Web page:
Rogue Compliance Officer

NCAA penalizes Texas A&M at Corpus Christi for multiple rules violations, including those of an official who allegedly sought to conceal infractions from the NCAA in exchange for money.
March 27, 2009

Members of the National Collegiate Athletic Association are expected to police themselves and to publicly report when their officials have violated rules. An NCAA investigation released Thursday showed what happened when an official took advantage of that system -- seeking to profit from not reporting violations.

The NCAA Division I Committee on Infractions has penalized Texas A&M University at Corpus Christi for major rules violations in its men’s basketball, men’s tennis and women’s volleyball programs. It reprimanded the institution in its public report, noting that these violations have “contributed to a culture of noncompliance” there.

Among the infractions, the university permitted a women’s volleyball player to compete on the team after her five-year period of eligibility had expired.

The university also awarded a men’s tennis player with $1,500 of illegal athletically related financial aid at a time when he was not eligible to play for the team. In Texas, an athlete who receives institutional financial aid can pay in-state tuition. As the tennis player in question was an international student, these illegal dollars provided him with a significant discount.

In a third violation, an assistant men’s basketball coach at the institution made 92 illegal recruiting telephone calls to four prospective athletes from junior colleges. The university also courted these prospective athletes illegally when they came to visit the institution by providing them with free lodging and transportation.

The Committee on Infractions called out two individuals, in particular, for their absolute disregard for NCAA rules and failure to report these violations. Brian Teter, former athletics director, and John Secord, former compliance officer, are censured in the report for failing “to deport themselves in according with the general recognized high standards of honesty and sportsmanship normally associated with the conduct and administration of intercollegiate athletics.”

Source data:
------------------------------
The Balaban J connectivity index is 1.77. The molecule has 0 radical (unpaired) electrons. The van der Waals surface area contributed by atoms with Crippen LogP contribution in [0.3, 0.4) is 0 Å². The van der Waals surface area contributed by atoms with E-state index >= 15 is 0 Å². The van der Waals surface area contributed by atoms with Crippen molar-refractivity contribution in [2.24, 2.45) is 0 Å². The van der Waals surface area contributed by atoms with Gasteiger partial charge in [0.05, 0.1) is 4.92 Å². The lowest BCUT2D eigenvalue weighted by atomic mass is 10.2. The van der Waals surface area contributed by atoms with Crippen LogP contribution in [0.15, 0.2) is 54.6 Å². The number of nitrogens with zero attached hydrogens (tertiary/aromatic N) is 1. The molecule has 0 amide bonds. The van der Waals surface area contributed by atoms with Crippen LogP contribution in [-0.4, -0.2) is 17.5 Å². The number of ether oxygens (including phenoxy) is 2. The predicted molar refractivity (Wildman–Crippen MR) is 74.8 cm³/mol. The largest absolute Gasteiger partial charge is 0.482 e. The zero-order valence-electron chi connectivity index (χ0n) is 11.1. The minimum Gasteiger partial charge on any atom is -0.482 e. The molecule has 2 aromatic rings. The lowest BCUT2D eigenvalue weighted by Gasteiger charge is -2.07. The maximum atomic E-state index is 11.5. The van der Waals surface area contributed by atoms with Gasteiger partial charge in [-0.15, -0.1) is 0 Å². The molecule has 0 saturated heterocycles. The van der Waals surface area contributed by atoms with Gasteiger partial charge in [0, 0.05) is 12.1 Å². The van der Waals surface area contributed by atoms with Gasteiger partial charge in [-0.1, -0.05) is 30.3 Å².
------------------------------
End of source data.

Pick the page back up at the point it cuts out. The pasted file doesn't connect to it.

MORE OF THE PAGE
Secord, for example, threatened an A&M human resources staff member that he would report these NCAA violations if he was not given a “buy out” of his employment contract. According to a transcript of the investigation in the public report, Secord expressed some remorse for not having reported the violations and called his behavior “cowardly.” He, however, denies having proposed this bribe, which the committee presents as fact.

Teter, according the same transcript, admitted that he suggested to his staff that they ignore these violations in favor of doing nothing and, what he referred to as, “moving forward.” He also expressed regret, acknowledging that this “was the wrong decision” and that he was “sorry.”

Flavius Killebrew, president of A&M at Corpus Christi, said in the hearing that he was made aware of one of the violations and was ensured by Teter that it was “handled.” He admitted that he did not follow up with Teter to find out how, exactly, it had been handled.

“I felt like I had confidence in my new athletic director,” the transcript quotes Killiebrew as saying; he later stated that he was too busy and distracted by other institutional issues to inquire about this infraction. “[Teter] said in the private meeting with me that he was going to do the right thing.”

In punishment for these violations, the institution has been placed on NCAA probation until 2013. For women’s volleyball, the number of scholarships has been reduced, and the team must vacate all wins that involved the athlete in question during 2005-6. For men’s tennis, the team must truncate its regular season by two games and must vacate all wins that involved the athlete in question from 2005-6 to 2006-7. For men’s basketball, the number of off-campus contacts that can be made by coaches has been reduced, as has the number of visits that it can bring in prospective athletes.

No specific punishments were directed specifically at either Teter or Secord. Still, Paul Dee, Committee on Infractions chair and lecturer at the University of Miami, said all details of cases of unethical conduct are housed by the NCAA and can be accessed by institutions that may be considering hiring one of them in the future, or otherwise have an interest in their past. This public reprimand by the NCAA and permanent spot on the committee’s list, he noted, could be considered their punishment.

A&M officials refused to comment about the incidents. The university did, however, release a formal statement regarding the NCAA's decision. In it, Kellebrew notes that the institution has made a number of changes to its compliance structure since it discovered the violations last year. He also stated that the institution will review the decision in the next few days to determine if it will appeal the committee.

Institutions are given 15 days to file an appeal. Those institutions that are found to have committed major violations of probation are subject to further punishment by the NCAA, including the rarely levied “death penalty.”


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